There is a lot more to light than what we puny humans can see.
Our eyes can only see light in the ROYGBIV spectrum — the specific wavelengths that the receptors in our eyes are tuned to. Light moving at shorter or longer wavelengths than that doesn’t excite our eyes’ sensors, so we can’t see it.
You can see how the electromagnetic spectrum works in the handy graphic below. Shorter wavelengths are on the left and longer wavelengths are on the right.
It is possible for other animals to see wavelengths outside of our rainbow: Bees can see ultraviolet light, which is just past violet light on the electromagnetic spectrum. And on the other end of the spectrum, snakes can see infrared light, which is just past red light.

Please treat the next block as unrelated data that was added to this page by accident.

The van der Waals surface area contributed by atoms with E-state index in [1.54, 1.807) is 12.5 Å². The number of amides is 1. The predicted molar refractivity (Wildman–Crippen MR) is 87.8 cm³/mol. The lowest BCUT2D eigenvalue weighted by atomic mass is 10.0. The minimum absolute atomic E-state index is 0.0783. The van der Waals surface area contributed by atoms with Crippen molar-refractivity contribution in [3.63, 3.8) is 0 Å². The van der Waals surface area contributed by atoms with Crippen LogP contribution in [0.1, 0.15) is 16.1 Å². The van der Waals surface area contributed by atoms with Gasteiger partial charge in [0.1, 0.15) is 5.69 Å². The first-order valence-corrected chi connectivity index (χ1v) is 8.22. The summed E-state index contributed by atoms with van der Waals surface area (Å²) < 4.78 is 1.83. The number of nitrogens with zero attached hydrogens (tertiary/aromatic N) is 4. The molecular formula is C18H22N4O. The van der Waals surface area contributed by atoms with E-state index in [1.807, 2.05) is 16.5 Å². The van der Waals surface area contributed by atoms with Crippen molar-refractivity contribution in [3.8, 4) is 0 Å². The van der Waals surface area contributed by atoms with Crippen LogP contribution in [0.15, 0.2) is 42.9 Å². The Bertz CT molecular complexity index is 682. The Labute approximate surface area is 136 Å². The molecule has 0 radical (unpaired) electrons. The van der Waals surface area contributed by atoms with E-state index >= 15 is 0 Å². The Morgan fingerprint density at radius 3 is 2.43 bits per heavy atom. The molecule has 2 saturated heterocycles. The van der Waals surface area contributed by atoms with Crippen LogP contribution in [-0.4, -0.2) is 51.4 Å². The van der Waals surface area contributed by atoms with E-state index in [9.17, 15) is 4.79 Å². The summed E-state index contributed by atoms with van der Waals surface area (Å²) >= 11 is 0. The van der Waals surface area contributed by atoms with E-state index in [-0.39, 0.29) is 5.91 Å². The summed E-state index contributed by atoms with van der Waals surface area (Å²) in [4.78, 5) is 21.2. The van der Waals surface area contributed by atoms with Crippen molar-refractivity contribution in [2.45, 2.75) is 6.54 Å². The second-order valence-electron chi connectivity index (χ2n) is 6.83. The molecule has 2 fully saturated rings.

These different invisible lights are useful in technology, too. Household items like TV remotes also use infrared light to communicate without wires.
And while our naked eyes can’t pick up on infrared light, the sensors in your phones and digital cameras can — essentially making the invisible visible. To see the infrared light that your TV remote transmits, shine the remote at your phone camera and press a button, as seen in the video below by Robert Krampf, the Happy Scientist.
The cell phone camera is more sensitive to light than human eyes are, so it “sees” the infrared light that is invisible to us.
Each button sends different pulses of infrared light, Krampf explains, which tell your TV what you want it to do, though these pulses are too fast for human eyes to pick up on.
Grab a remote and your smartphone and try it yourself!
Check out the full video, uploaded to YouTube by Robert Krampf: